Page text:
COCHLEAR IMPLANTATION IN ELDERLY INDIVIDUALS: INSIGHTS BASED ON A RETROSPECTIVE EVALUATION

Michal Luntz, Noam Yehudai, Tova Most, Talma Shpak

Research output: Contribution to journalArticlepeer-review

Abstract

INTRODUCTION: In old age, the typical decline in temporal processing, auditory memory, speed of information processing, and ability to filter out irrelevant competing auditory input lead to deterioration in speech perception. This thereby broadens the target population for cochlear implantation among elderly individuals with severe-to-profound hearing loss. These features also raise concern regarding cochlear implant (CI) fitting and outcomes.

AIM: To establish expectations from CI in older individuals.

METHODS: This is a retrospective case review of 20 individuals with severe or severe-to-profound hearing loss, aged 60 or older (mean, 66.6 ± 5.25; range, 60-81 at the time of CI. Evaluation included speech-perception tests and the Glasgow Benefit Inventory (GBI) for testing quality of life.

RESULTS: Between pre- and post-implantation, mean group values improved from 18.6% to 55.5%, from 37.2% to 84.5%, and from 11.2% to 60.5%, respectively, on the above speech-perception tests. No major postoperative complications were observed. The device was used consistently by all but one patient. GBI revealed improvement on all subscales.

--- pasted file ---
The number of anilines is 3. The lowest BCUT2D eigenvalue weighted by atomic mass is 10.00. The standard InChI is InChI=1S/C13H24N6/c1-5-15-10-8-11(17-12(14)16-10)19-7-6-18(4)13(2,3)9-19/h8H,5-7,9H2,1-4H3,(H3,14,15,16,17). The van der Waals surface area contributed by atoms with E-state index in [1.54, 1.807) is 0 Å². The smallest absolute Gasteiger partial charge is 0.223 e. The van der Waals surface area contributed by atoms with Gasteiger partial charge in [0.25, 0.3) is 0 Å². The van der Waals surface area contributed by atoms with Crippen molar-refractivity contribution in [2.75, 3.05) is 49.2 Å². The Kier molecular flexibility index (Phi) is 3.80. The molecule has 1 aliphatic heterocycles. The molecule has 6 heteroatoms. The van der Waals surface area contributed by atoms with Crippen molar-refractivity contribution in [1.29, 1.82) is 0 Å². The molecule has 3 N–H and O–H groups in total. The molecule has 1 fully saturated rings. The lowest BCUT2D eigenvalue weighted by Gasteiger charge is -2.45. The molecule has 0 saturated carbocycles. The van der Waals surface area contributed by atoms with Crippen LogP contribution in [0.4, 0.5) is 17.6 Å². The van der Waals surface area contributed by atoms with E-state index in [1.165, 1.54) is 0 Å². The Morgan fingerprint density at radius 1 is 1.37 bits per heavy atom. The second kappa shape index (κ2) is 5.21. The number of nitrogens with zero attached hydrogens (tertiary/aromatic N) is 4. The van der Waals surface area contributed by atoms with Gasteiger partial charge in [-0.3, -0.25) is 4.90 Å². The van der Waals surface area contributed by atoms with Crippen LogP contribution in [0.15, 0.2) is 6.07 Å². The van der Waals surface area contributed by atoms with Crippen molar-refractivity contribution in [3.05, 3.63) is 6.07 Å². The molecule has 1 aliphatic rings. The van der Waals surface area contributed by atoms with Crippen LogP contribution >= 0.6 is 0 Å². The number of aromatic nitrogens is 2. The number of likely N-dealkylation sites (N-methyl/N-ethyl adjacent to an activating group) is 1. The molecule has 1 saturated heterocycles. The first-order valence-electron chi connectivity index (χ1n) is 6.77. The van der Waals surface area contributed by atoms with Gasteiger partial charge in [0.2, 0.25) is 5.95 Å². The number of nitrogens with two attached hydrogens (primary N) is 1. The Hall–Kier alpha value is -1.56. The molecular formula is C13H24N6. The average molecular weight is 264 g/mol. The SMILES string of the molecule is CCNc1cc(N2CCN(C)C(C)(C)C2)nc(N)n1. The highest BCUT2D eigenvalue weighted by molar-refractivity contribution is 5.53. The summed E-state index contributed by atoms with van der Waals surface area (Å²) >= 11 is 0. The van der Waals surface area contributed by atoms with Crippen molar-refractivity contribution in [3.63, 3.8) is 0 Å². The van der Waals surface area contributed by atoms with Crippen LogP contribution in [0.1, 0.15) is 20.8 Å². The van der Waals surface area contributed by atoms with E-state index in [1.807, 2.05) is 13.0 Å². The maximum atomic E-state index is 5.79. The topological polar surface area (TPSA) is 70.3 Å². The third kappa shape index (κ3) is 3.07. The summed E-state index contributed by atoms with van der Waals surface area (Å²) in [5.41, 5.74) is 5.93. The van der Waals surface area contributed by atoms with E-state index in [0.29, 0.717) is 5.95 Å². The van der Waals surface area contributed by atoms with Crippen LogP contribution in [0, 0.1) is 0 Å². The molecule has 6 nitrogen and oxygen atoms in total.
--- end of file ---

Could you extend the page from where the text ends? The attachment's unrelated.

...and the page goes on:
CONCLUSIONS: After implantation speech perception improved, there were no major post-CI complications, and post-implantation vertigo was less significant than expected in this age group. These results diminish concerns regarding CI in elderly individuals.

Original languageEnglish
Pages (from-to)761-5, 805
JournalHarefuah
Volume154
Issue number12
StatePublished - 1 Dec 2015

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